SAN JOSE CHIAPA, Mexico – A telltale sign of Audi’s ambitious North American expansion plans is the automaker’s sprawling assembly plant now in the early stages of construction here.

Set on 1,137 acres (460 ha) on the outskirts of San Jose Chiapa, some 1,200 trucks go in and out of the grounds daily as earth is moved, new foundations laid and steel planted for the German luxury-car maker’s first vehicle factory in the region.

Scheduled to launch series production in mid-2016, the new facility – with twice the physical footprint of parent Volkswagen’s 600,000-plus capacity plant in nearby Puebla – will build some 150,000 Q5 CUVs for sale in North America and export around the world.

But the plant is about more than just building vehicles. For Audi, it is the first big stake in the ground for what is foreseen as a significant presence in the region by the end of the decade.

Symbolic is the latest groundbreaking ceremony held last week for a 148-acre (60-ha) supplier park on the plant grounds that will see an initial wave of seven parts makers set up operations to provide components just-in-time and in sequence to the adjacent Q5 plant.

The park is just a first step. But it also represents a culmination of sorts for Audi in its intensive, 18-month effort to recruit and cultivate North American suppliers as it builds a local auto-making infrastructure from scratch in Mexico. Additional phases are likely as more parts makers decide to co-locate here.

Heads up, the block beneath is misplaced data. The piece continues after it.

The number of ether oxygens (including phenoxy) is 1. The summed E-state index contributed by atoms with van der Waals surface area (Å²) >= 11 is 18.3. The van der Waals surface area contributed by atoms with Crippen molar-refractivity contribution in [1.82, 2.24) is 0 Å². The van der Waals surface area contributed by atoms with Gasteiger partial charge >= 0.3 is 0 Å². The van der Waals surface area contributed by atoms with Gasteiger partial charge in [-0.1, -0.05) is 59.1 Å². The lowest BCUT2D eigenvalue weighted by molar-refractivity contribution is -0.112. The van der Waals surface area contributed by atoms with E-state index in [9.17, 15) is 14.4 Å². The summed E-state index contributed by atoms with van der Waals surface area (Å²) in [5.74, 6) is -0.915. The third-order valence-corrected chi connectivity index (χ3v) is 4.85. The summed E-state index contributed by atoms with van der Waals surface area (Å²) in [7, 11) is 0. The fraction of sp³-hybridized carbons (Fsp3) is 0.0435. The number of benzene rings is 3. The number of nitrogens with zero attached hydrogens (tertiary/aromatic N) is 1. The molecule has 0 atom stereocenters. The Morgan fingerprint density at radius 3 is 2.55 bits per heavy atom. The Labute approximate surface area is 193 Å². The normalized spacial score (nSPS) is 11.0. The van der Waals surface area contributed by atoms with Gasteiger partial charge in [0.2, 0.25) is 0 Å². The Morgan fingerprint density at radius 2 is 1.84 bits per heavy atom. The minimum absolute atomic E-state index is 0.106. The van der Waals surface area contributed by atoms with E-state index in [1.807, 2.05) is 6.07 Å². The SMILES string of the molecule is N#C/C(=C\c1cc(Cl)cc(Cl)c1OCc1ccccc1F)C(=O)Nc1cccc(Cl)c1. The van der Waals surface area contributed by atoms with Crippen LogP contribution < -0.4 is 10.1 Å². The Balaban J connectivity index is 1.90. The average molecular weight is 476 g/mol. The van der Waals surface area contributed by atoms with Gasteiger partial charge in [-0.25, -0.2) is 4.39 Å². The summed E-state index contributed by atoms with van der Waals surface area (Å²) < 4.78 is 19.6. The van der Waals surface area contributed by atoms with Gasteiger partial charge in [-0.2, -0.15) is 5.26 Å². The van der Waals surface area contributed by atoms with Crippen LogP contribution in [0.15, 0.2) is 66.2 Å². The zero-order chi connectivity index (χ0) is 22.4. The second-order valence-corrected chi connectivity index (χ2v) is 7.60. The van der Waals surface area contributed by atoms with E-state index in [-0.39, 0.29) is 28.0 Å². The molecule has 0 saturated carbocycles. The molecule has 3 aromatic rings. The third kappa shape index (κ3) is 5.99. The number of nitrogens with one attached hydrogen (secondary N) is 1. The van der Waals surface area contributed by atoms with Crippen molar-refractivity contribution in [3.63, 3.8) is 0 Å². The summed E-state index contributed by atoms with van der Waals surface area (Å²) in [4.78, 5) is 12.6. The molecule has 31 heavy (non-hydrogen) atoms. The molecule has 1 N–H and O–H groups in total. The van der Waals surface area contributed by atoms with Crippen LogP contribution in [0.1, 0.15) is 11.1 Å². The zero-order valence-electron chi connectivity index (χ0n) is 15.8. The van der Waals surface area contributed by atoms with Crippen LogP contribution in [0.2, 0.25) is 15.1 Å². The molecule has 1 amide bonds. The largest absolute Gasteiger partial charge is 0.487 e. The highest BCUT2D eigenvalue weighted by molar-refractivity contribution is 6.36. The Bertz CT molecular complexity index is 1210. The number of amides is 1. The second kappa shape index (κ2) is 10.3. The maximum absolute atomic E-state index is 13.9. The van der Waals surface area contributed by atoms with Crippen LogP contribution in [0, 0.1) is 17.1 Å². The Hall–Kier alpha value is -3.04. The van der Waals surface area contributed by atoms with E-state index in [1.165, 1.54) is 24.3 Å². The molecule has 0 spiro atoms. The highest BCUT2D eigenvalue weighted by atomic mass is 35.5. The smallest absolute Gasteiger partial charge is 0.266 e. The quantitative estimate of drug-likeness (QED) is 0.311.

Maximizing local content is critical for the operation, not only because it will lower costs and simplify logistics, but also because it is needed for San Jose Chiapa to serve as a launch pad for Q5s sold around the world.

Once completed, the plant will be the sole source for all next-generation Q5s sold globally, with the exception of China, which also will tool up for the vehicle at a new plant.

Of San Jose Chiapa’s 150,000-unit 3-shift capacity, officials expect about 40,000 of the CUVs to be shipped to the U.S. and Canada and a small portion to serve the local market, where Audi currently sells about 12,000 vehicles annually. The remaining 100,000-plus units will be exported to Brazil, Argentina and elsewhere in Latin America, as well as to Europe, Japan and other markets in the Asia-Pacific region.

Minimum local content of 65% will be needed to ship vehicles to the U.S. and Canada under the North American Free Trade Agreement, but Audi says it expects to achieve an even higher 75% at launch and ultimately reach 90% as it moves to localize powertrain production.

So far, the automaker has 130 suppliers lined up to service San Jose Chiapa, more than 75% North American-based and 20% from Europe.

“If 90% of the cars would stay in the U.S., then maybe the U.S. is a better place (for locating the new plant),” purchasing chief Bernd Martens concedes. “But if you have a big volume which also goes abroad, then you have to have (a location) with trade agreements that favors exports.

“This was the key element,” he emphasizes. “Mexico has better conditions in terms of exporting cars to the world than the U.S.”